December 21, 2012
They Think We're a Hate Group, & They Might Be Right
The "Christian leaders" in the media don't speak for me.
Since the world is supposed to end today, I want to share some thoughts before we all go. First, let me establish a couple of my personal beliefs. I am a believer in Jesus Christ. I believe what the Bible teaches about homosexuality and the sanctity of life. Now let’s get to the unvarnished truth.
This may not go over well with some, but hey, at least we’ll have a conversation piece for our last day. After watching an interview by a person speaking for our Christian religion, I was less than blessed. He subtly blamed the gays, iPods, computers, evolution, and the fact that God is not in our schools for the shooting in Connecticut. I was compelled to distance myself from him as quickly as possible. It’s a feeling I have had many times over the years when our so-called “religious leaders” make accusatory remarks about entire people groups. What’s worse is as much as I want to distance myself from the remarks, I can’t because we are still tied by the Christian religion. I can’t because the people these leaders attack hear only their view of my God. And so, like an unwilling hostage in a cruel game, I catch the heat from those far from God because they assume I hold the same position.
Sure these leaders make a few decent points, but then follow it up with a very misguided missile of fault. When high profile leaders do things like this, I feel like I’m with a crazy uncle who makes ignorant comments while you’re helping him shop. You have to stand behind him and mouth, “I’m so sorry. He’s old and bit crazy. He means well.” So to my gay friends, scientists, iPhone users, and others he blamed for the HORRENDOUS killing spree by that mentally ill young man, I stand here mouthing a few words of apology to you. And while I’m at it, maybe I could talk to my own fellow Christ followers as well.
While some Christians say that the reason we have school shootings is because we have taken God out of schools, I wonder why we have shootings in our churches as well? We may not be able to put a nativity up at a local park, but we can instill the story in our kids at our churches and homes. Maybe the fall in church attendance has less to do with the gay agenda, the lack of prayer, or abortion issues, and more to do with the fact that we are all too often seen as a hate group. They say that for fifty years we have removed God from our schools and that’s why these things happen more. But if you go back fifty years or more and you will still find a host of terrible things happening even at the height of “the good old days.” In 1949, Howard Unruh killed 13 people in Camden, New Jersey, with a gun on a public street devastating a barbershop, a tailor’s shop, and a pharmacy in twelve minutes. On May 18, 1927, a man named Andrew Kehoe in Bath Township, Michigan, killed forty-five people, mostly children in grades two through six, by using explosives in a school. He also injured fifty-eight others. If you spend any time researching it, you will see that evil has been around forever. In fact, at the height of school prayer, things still went awry. China has marched God out of its culture from the government on down, and yet the church there is growing like crazy.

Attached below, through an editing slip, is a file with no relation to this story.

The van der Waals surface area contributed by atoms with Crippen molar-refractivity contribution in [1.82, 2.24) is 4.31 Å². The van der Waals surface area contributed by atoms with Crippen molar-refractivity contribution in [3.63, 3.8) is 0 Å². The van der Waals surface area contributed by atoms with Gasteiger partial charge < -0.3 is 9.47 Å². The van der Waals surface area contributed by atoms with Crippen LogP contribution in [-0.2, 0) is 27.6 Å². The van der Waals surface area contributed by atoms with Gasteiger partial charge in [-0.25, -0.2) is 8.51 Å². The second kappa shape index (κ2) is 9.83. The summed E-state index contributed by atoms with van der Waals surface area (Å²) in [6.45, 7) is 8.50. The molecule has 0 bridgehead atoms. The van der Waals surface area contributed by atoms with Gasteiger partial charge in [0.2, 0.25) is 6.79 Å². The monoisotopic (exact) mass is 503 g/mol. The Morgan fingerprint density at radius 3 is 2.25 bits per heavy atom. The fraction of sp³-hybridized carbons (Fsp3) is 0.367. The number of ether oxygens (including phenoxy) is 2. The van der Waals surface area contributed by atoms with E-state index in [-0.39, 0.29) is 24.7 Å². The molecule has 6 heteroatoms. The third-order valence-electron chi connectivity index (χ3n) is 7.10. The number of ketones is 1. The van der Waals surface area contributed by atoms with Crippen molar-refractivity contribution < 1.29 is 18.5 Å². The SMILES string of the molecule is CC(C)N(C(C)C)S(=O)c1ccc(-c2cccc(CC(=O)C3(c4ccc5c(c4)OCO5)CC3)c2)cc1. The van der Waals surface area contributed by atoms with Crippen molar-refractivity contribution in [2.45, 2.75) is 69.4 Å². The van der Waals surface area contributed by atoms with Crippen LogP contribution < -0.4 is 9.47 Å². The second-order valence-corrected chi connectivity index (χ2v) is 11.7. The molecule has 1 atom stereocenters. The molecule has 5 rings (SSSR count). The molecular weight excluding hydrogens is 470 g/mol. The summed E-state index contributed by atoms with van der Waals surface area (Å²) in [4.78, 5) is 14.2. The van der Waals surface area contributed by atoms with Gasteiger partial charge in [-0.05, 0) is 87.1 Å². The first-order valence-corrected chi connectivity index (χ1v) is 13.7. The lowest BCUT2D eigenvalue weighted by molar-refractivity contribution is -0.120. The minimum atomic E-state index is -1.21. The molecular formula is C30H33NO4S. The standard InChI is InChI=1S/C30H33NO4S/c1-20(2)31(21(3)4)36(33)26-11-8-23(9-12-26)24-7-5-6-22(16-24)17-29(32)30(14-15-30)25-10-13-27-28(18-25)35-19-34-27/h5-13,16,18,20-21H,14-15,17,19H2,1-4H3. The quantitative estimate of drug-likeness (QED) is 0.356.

I’m tired of our so-called religious leaders speaking for the rest of us in blaming entire people groups. I have never met a Jesus who rejects people or blames them for the atrocities in which they were not involved. Yesterday I had a gay friend email and ask how this shooting was his fault. It’s a fair question. Many Christians commit adultery, steal, and withhold forgiveness. What if it’s those sins that caused this evil? Silly, right? But as long as we are playing the blame game, let’s deal ourselves in for one hand.